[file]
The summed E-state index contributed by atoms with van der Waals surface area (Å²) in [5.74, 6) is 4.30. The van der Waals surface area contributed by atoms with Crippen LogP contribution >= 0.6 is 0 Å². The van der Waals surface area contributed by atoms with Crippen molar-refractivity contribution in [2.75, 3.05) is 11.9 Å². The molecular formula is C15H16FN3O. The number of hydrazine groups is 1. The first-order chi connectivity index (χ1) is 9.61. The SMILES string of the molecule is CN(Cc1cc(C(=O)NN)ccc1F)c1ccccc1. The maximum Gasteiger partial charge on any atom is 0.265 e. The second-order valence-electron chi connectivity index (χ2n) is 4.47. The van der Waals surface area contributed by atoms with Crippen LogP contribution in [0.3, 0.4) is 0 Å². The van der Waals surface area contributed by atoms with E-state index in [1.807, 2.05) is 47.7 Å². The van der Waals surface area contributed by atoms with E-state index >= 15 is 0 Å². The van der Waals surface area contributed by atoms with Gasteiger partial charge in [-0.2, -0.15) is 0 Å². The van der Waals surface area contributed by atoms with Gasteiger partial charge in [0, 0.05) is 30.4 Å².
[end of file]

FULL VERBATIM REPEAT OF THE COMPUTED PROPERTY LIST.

The summed E-state index contributed by atoms with van der Waals surface area (Å²) in [5.74, 6) is 4.30. The van der Waals surface area contributed by atoms with Crippen LogP contribution >= 0.6 is 0 Å². The van der Waals surface area contributed by atoms with Crippen molar-refractivity contribution in [2.75, 3.05) is 11.9 Å². The molecular formula is C15H16FN3O. The number of hydrazine groups is 1. The first-order chi connectivity index (χ1) is 9.61. The SMILES string of the molecule is CN(Cc1cc(C(=O)NN)ccc1F)c1ccccc1. The maximum Gasteiger partial charge on any atom is 0.265 e. The second-order valence-electron chi connectivity index (χ2n) is 4.47. The van der Waals surface area contributed by atoms with Crippen LogP contribution in [0.3, 0.4) is 0 Å². The van der Waals surface area contributed by atoms with E-state index in [1.807, 2.05) is 47.7 Å². The van der Waals surface area contributed by atoms with E-state index >= 15 is 0 Å². The van der Waals surface area contributed by atoms with Gasteiger partial charge in [-0.2, -0.15) is 0 Å². The van der Waals surface area contributed by atoms with Gasteiger partial charge in [0, 0.05) is 30.4 Å².